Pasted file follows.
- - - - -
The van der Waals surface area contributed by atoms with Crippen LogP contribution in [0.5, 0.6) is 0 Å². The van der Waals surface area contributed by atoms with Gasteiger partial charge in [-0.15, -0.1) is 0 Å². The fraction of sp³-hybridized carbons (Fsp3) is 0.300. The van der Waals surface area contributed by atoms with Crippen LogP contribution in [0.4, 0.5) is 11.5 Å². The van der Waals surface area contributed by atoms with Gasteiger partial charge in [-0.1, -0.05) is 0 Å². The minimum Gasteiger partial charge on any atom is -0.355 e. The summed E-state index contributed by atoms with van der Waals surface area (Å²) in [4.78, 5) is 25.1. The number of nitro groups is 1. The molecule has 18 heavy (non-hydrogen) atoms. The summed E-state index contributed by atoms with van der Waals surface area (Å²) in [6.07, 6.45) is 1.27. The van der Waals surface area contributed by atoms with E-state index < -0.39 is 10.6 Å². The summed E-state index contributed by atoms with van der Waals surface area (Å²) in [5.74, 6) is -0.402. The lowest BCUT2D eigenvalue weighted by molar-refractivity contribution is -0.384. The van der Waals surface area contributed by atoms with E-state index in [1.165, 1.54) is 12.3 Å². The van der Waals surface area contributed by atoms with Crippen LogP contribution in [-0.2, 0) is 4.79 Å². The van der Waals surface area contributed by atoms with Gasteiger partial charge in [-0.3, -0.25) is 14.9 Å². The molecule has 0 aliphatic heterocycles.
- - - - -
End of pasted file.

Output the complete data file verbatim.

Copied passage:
The van der Waals surface area contributed by atoms with Crippen LogP contribution in [0.5, 0.6) is 0 Å². The van der Waals surface area contributed by atoms with Gasteiger partial charge in [-0.15, -0.1) is 0 Å². The fraction of sp³-hybridized carbons (Fsp3) is 0.300. The van der Waals surface area contributed by atoms with Crippen LogP contribution in [0.4, 0.5) is 11.5 Å². The van der Waals surface area contributed by atoms with Gasteiger partial charge in [-0.1, -0.05) is 0 Å². The minimum Gasteiger partial charge on any atom is -0.355 e. The summed E-state index contributed by atoms with van der Waals surface area (Å²) in [4.78, 5) is 25.1. The number of nitro groups is 1. The molecule has 18 heavy (non-hydrogen) atoms. The summed E-state index contributed by atoms with van der Waals surface area (Å²) in [6.07, 6.45) is 1.27. The van der Waals surface area contributed by atoms with E-state index < -0.39 is 10.6 Å². The summed E-state index contributed by atoms with van der Waals surface area (Å²) in [5.74, 6) is -0.402. The lowest BCUT2D eigenvalue weighted by molar-refractivity contribution is -0.384. The van der Waals surface area contributed by atoms with E-state index in [1.165, 1.54) is 12.3 Å². The van der Waals surface area contributed by atoms with Crippen LogP contribution in [-0.2, 0) is 4.79 Å². The van der Waals surface area contributed by atoms with Gasteiger partial charge in [-0.3, -0.25) is 14.9 Å². The molecule has 0 aliphatic heterocycles.